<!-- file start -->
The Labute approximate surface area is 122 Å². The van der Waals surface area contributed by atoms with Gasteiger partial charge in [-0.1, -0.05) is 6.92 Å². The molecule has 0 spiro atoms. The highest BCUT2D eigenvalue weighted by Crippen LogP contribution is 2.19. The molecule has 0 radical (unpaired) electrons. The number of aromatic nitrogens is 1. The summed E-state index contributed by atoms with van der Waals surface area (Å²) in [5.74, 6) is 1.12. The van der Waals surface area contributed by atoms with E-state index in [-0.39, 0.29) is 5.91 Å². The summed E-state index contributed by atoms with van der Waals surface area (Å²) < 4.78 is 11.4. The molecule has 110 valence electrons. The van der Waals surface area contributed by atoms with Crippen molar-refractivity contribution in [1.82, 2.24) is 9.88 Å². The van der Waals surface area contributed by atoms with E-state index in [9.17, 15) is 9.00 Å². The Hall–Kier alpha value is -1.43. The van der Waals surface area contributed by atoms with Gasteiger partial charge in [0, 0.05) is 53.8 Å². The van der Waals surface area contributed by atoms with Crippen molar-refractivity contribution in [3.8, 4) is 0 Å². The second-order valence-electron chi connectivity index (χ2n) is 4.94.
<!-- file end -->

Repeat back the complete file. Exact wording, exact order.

The Labute approximate surface area is 122 Å². The van der Waals surface area contributed by atoms with Gasteiger partial charge in [-0.1, -0.05) is 6.92 Å². The molecule has 0 spiro atoms. The highest BCUT2D eigenvalue weighted by Crippen LogP contribution is 2.19. The molecule has 0 radical (unpaired) electrons. The number of aromatic nitrogens is 1. The summed E-state index contributed by atoms with van der Waals surface area (Å²) in [5.74, 6) is 1.12. The van der Waals surface area contributed by atoms with E-state index in [-0.39, 0.29) is 5.91 Å². The summed E-state index contributed by atoms with van der Waals surface area (Å²) < 4.78 is 11.4. The molecule has 110 valence electrons. The van der Waals surface area contributed by atoms with Crippen molar-refractivity contribution in [1.82, 2.24) is 9.88 Å². The van der Waals surface area contributed by atoms with E-state index in [9.17, 15) is 9.00 Å². The Hall–Kier alpha value is -1.43. The van der Waals surface area contributed by atoms with Gasteiger partial charge in [0, 0.05) is 53.8 Å². The van der Waals surface area contributed by atoms with Crippen molar-refractivity contribution in [3.8, 4) is 0 Å². The second-order valence-electron chi connectivity index (χ2n) is 4.94.